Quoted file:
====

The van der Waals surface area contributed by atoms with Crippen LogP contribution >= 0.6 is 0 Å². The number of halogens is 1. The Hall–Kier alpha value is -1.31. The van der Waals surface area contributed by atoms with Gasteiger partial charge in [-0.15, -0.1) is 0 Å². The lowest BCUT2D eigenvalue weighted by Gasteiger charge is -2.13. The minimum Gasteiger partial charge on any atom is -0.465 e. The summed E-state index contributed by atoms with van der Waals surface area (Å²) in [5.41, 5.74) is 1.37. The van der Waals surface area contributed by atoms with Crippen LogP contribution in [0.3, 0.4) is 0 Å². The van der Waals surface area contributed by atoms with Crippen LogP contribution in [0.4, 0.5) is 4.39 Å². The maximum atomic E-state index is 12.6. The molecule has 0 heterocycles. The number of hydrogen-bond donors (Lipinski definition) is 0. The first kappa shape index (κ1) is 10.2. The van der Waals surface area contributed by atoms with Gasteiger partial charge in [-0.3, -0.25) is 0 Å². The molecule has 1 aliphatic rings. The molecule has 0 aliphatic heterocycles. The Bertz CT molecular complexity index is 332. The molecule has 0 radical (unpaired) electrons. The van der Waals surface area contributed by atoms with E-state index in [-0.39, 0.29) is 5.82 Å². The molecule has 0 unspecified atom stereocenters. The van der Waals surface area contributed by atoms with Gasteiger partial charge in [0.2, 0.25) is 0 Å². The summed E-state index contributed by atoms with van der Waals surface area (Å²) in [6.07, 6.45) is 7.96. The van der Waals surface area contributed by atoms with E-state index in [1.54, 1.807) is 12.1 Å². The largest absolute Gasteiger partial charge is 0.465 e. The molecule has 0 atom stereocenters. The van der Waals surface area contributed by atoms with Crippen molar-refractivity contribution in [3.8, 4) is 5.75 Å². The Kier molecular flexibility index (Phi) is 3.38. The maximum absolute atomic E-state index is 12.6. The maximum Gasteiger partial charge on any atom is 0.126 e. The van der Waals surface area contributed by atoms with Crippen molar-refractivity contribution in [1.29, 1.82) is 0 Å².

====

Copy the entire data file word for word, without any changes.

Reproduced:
The van der Waals surface area contributed by atoms with Crippen LogP contribution >= 0.6 is 0 Å². The number of halogens is 1. The Hall–Kier alpha value is -1.31. The van der Waals surface area contributed by atoms with Gasteiger partial charge in [-0.15, -0.1) is 0 Å². The lowest BCUT2D eigenvalue weighted by Gasteiger charge is -2.13. The minimum Gasteiger partial charge on any atom is -0.465 e. The summed E-state index contributed by atoms with van der Waals surface area (Å²) in [5.41, 5.74) is 1.37. The van der Waals surface area contributed by atoms with Crippen LogP contribution in [0.3, 0.4) is 0 Å². The van der Waals surface area contributed by atoms with Crippen LogP contribution in [0.4, 0.5) is 4.39 Å². The maximum atomic E-state index is 12.6. The molecule has 0 heterocycles. The number of hydrogen-bond donors (Lipinski definition) is 0. The first kappa shape index (κ1) is 10.2. The van der Waals surface area contributed by atoms with Gasteiger partial charge in [-0.3, -0.25) is 0 Å². The molecule has 1 aliphatic rings. The molecule has 0 aliphatic heterocycles. The Bertz CT molecular complexity index is 332. The molecule has 0 radical (unpaired) electrons. The van der Waals surface area contributed by atoms with E-state index in [-0.39, 0.29) is 5.82 Å². The molecule has 0 unspecified atom stereocenters. The van der Waals surface area contributed by atoms with Gasteiger partial charge in [0.2, 0.25) is 0 Å². The summed E-state index contributed by atoms with van der Waals surface area (Å²) in [6.07, 6.45) is 7.96. The van der Waals surface area contributed by atoms with E-state index in [1.54, 1.807) is 12.1 Å². The largest absolute Gasteiger partial charge is 0.465 e. The molecule has 0 atom stereocenters. The van der Waals surface area contributed by atoms with Crippen molar-refractivity contribution in [3.8, 4) is 5.75 Å². The Kier molecular flexibility index (Phi) is 3.38. The maximum absolute atomic E-state index is 12.6. The maximum Gasteiger partial charge on any atom is 0.126 e. The van der Waals surface area contributed by atoms with Crippen molar-refractivity contribution in [1.29, 1.82) is 0 Å².